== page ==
Home > Be There, Yes/No > Braving the Discomfort Zone

Braving the Discomfort Zone

Waiting to singOne person’s fear is another person’s fun, right? A friend of mine is totally unfazed by donning 50 pounds of scuba diving gear and breathing apparatus to plunge into 75 or 100 feet of water, but when she is faced with the prospect of walking into a room full of strangers her heart races, her breath gets shallow, her palms sweat.

For me, singing in front of an audience can drive my anxiety up to acute levels. What sets off your fight or flight alarms? Regardless of what your particular challenge looks like, the fact that it feels risky is a solid clue to tell you that there might be something of substance for you to learn from it.

Oh, sure, we might wish to hang out endlessly in our comfort zones, those cozy, familiar, not too challenging places where we feel safe and self-assured.

Or we might crave more time in the flow zone that psychologist Mihaly Csikszentmihalyi has identified as the state in which people experience their greatest capacity for happiness and creativity. When you are absorbed in a “flow experience” he says, “…your sense of time disappears, you forget yourself, you feel part of something larger. And once the conditions are present, what you are doing becomes worth doing for its own sake.”

These two inner-directed zones are absolutely vital to a balanced, joyful, healthy life, representing a spectrum of unconscious feeling that ranges from serenity to ecstasy. But even if we could choose to spend all of our time there, we’d be cheating ourselves out of something critical, wouldn’t we?

Just as important is that discomfort zone in which we get conscious about what scares us and what matters to us most. It’s there that we identify the gaps in our life and define our opportunities for growth and understanding. In short, it’s there that we learn.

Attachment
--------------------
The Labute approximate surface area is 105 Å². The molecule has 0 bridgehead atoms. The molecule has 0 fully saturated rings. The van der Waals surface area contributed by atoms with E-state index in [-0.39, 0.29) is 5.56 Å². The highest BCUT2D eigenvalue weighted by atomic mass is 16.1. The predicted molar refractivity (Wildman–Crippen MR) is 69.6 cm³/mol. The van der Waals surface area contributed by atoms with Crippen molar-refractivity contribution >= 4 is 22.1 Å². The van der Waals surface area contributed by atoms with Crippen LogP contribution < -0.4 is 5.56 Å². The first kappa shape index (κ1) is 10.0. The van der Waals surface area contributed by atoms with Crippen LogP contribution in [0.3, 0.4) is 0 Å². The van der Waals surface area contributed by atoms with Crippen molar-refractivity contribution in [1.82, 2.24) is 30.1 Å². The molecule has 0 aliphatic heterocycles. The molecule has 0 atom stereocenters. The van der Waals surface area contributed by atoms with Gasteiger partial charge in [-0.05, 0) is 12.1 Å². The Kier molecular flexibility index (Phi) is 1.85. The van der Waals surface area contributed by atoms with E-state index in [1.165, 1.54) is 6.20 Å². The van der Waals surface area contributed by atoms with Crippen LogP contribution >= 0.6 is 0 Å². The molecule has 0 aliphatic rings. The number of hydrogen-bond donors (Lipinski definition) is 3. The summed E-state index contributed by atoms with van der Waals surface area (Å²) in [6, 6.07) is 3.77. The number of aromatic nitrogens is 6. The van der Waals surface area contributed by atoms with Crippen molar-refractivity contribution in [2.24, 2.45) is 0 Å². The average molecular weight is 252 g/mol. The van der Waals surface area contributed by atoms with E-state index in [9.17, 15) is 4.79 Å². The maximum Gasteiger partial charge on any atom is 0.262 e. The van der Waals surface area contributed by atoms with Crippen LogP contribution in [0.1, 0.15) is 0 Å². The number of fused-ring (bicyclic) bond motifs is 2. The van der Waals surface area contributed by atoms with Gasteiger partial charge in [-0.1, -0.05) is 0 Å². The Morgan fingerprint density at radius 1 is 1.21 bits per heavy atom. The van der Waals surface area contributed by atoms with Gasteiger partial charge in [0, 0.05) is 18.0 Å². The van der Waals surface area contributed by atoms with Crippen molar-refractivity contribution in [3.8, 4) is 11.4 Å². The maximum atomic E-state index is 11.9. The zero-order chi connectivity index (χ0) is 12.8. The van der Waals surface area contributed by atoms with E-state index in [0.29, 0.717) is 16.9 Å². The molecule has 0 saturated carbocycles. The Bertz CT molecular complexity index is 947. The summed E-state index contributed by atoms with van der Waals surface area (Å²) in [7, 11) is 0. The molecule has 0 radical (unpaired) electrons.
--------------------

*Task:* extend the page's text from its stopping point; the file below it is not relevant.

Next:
It’s only in the discomfort zone that you can gather valuable data by asking, “What makes this experience so difficult for me? What would it take to convert these feelings of vulnerability, inadequacy, stupidity, frustration, or uncertainty into feelings of comfort and flow?” Your discomfort zone is a practice field where you can acknowledge and challenge your biggest fears and declare your intention to disarm them in pursuit of what you really care about.

When you choose to enter the discomfort zone with intention and curiosity—walking into that room full of strangers, standing up there to sing—you build your muscles for navigating this challenging zone the next time you find yourself there unexpectedly. Will you give it a try?

  1. ldmccormck
    April 10, 2012 at 8:35 am

    Thank you Vicky, for the very timely reminder.

    Choosing to be in the discomfort zone IS hard and yet so valuable in the process of self discovery. I love when I find myself mysteriously there and the choosing has been unconscious and unexpected. Because, left to my own devices, my very protective mind helps me to think of all the reasons I’m too busy to choose discomfort.

    • April 10, 2012 at 10:36 am

      Thanks, Lynn. And thanks for all the fabulous mandalas you’ve been posting on your blog. Love your creativity. One thing that amazes me about the discomfort zone is how tenacious it is. You would think that after years and years of prying away at understanding the roots of our fears they would just shrivel up and blow away. But we keep having to face them down, don’t we?

  2. Lorraine
    April 12, 2012 at 7:14 am

    This is a great reminder for me Vicky. Sadly I still love my comfort zone.

  3. April 12, 2012 at 2:51 pm

    Well, Lorraine, I don’t think it’s so sad to love your comfort zone. We have to be grateful to our comfort zones. They’ve done a good job of keeping us safe. As Lynn mentions in her comment, it’s our “protective mind” that keeps the walls of the comfort zone intact. What the protective mind doesn’t realize is that the fearsome threats that we assume await us outside the comfort zone usually aren’t as fearsome as we think they’re going to be, because our assumptions about them are based on old information. Every time we avoid a threat, we add to its legendary ferocity. It might help to remind yourself that when you venture into the discomfort zone, you don’t have to totally abandon your comfort zone. You can tell yourself that it will always be there for you if you need to return to it. : )

  4. judyringer
    April 14, 2012 at 2:58 pm

    Thank you, Vicky, for your insight and beautiful singing! Glad you faced down the discomfort.

  5. judyringer
    April 14, 2012 at 2:59 pm

    I love the photo, too. Really lovely.

  6. April 14, 2012 at 6:35 pm

    Thanks, Judy. It’s a funny photo because I look rather calm and serene. Inside?…not so much! But that concert went well, and I keep learning.

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